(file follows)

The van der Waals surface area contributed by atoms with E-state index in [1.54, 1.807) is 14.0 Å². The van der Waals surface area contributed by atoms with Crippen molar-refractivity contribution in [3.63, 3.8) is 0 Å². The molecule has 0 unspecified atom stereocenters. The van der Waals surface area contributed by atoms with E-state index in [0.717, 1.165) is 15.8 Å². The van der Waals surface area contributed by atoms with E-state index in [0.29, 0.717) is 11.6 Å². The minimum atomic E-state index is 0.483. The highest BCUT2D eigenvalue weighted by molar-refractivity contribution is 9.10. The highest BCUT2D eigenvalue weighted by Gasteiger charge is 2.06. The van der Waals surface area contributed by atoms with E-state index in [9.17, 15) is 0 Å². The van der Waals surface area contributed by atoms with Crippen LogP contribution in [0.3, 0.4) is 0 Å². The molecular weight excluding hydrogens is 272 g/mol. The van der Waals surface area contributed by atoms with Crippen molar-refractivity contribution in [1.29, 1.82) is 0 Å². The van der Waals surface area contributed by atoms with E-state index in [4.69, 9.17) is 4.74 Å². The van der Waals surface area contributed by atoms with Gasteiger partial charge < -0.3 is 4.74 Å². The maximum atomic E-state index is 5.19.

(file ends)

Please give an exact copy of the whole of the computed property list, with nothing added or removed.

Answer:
The van der Waals surface area contributed by atoms with E-state index in [1.54, 1.807) is 14.0 Å². The van der Waals surface area contributed by atoms with Crippen molar-refractivity contribution in [3.63, 3.8) is 0 Å². The molecule has 0 unspecified atom stereocenters. The van der Waals surface area contributed by atoms with E-state index in [0.717, 1.165) is 15.8 Å². The van der Waals surface area contributed by atoms with E-state index in [0.29, 0.717) is 11.6 Å². The minimum atomic E-state index is 0.483. The highest BCUT2D eigenvalue weighted by molar-refractivity contribution is 9.10. The highest BCUT2D eigenvalue weighted by Gasteiger charge is 2.06. The van der Waals surface area contributed by atoms with E-state index in [9.17, 15) is 0 Å². The van der Waals surface area contributed by atoms with Crippen LogP contribution in [0.3, 0.4) is 0 Å². The molecular weight excluding hydrogens is 272 g/mol. The van der Waals surface area contributed by atoms with Crippen molar-refractivity contribution in [1.29, 1.82) is 0 Å². The van der Waals surface area contributed by atoms with E-state index in [4.69, 9.17) is 4.74 Å². The van der Waals surface area contributed by atoms with Gasteiger partial charge < -0.3 is 4.74 Å². The maximum atomic E-state index is 5.19.